Formula 1 Insight

Honda Prospects
Last year I managed to make the worst prediction ever for the world driver's championship. I knew it was sticking my neck out a bit going for Jenson Button but there were promising signs in the improving performance of the Honda, his first win had come at the Hungaroring and, to be honest, I had a feeling that it was this year or never for the Brit.

Jenson Button

Who could have predicted that Honda would build on the successes of 2006 by producing one of the worst cars in the pack? It was as if the team had put so much effort into its ridiculous new livery that they had forgotten how to design a racing car. Poor Jenson was left with no chance and I had to grin and bear the inevitable wry comments on my prediction.

So must it be never for Button? Perhaps not; I would like to think that my feeling on that score was wrong too. Just as in 2006, there are signs that indicate Honda's fortunes may take an upswing in the coming season.

Most importantly, they have Ross Brawn on board and that is bound to get the team focused and working more efficiently. Ralf Schumacher's revelation that Toyota were not interested enough in Brawn's services to make a serious effort for him shows Honda's more flexible attitude, another good sign for the future. And surely the embarrassment of their failure this year will galvanize the team into trying that much harder. They couldn't get it that wrong again, could they?

There is also the matter of the top two teams to consider. Montezemolo's changes to the structure and personnel at Ferrari will really begin to bite in 2008. This year we saw uncharacteristic mistakes by the team but the car was good enough to compensate for them. I suspect that the Ferrari F2008 will not be as much of a force as its predecessor in spite of claims that the design team remains as strong as it has been. In F1, no team stays at the top forever - the competition is too fierce for that. And the changes at Ferrari have been so far-reaching and extensive that they must have an effect. It is entirely possible that Ferrari will fall back into the chasing pack, although this might be masked by the fact that McLaren does the same.

With all the controversies and acrimony of this season to cope with, it is hard to see how McLaren should not be affected on the race track. Consider how carefully the designers have had to work to ensure that there is nothing remotely Ferrari-like on their car. With FIA inspectors peering over thir shoulders, they have had to do their job with other concerns always in mind. It would be no surprise, therefore, if the MP4-23 were to turn out rather less competitive than this year's car. And that would be like McLaren too. They seem to go through good years and bad years, more or less in succession - and it is their turn for a bad one.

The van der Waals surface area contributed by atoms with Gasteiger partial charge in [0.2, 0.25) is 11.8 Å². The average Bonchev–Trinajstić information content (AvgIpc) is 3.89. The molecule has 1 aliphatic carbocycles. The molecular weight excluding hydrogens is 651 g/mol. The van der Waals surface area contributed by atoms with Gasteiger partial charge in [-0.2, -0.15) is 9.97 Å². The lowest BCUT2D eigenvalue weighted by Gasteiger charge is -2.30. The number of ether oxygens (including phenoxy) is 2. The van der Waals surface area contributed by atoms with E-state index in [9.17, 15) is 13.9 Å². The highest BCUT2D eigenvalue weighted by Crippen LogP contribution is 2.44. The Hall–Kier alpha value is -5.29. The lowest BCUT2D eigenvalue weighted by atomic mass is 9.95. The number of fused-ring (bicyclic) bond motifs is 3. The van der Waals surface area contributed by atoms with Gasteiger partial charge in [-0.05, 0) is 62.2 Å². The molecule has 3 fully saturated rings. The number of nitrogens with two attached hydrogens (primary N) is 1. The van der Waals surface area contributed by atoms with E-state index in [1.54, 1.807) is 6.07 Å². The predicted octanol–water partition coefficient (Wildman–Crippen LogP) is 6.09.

I am not saying that they will fall away as badly as Ferrari; it is more that they will lose the edge they have had over the competition, allowing other teams in with a realistic chance of winning races. And, if I am right in all this (a debatable point, I know), there is a chance going begging for a new front runner to emerge.

We think immediately of BMW, of course, and it is true that they are the most likely to upset the established order. Running ahead of schedule is becoming a habit with them and the goal for 2008 is to win a race - to be ahead of that, they would have to win several. Which must put them in with a shot at the championship and Nick Heidfeld would be a good outside bet for the drivers award.

But the German team are not the only ones who might challenge for wins. Renault have done it before but it remains to be seen whether they will even be on the grid next year, judging by the details of the spy case leaked today. Even if Max manages to fudge his way through to let Renault escape the charges, it is not likely that Alonso will be driving for the team and, without him, they seem unable to find the extra speed necessary to stay at the front.

A more likely interloper is Red Bull, with a year's experience of working with a Newey design behind them and maybe even the fabled six tenths from Alonso to assist. We tend to think their day must come later, after a year or two more perhaps, but it can and does happen that a team makes an unexpected breakthrough to become a contender. Williams did exactly that with the FW07 in 1980 and Red Bull must be one to watch, therefore.

Talking of Williams, there is always an outside chance that they could come through, especially with the talent of Nico Rosberg in the driving seat. But I think the budget will hold them back from complete success - I can see a win or two but not the whole championship.

Of the rest, the only one that could surprise us is Honda. If it is possible to get a design wrong, it is also possible to get it right and that would be all that is needed to propel them to the front of the grid. They have the talents of Brawn now and a pair of drivers who are still capable of winning. It might be thought that Barrichello is past his best but that ignores the fact that he did better with the car than Button in the early races of 2007.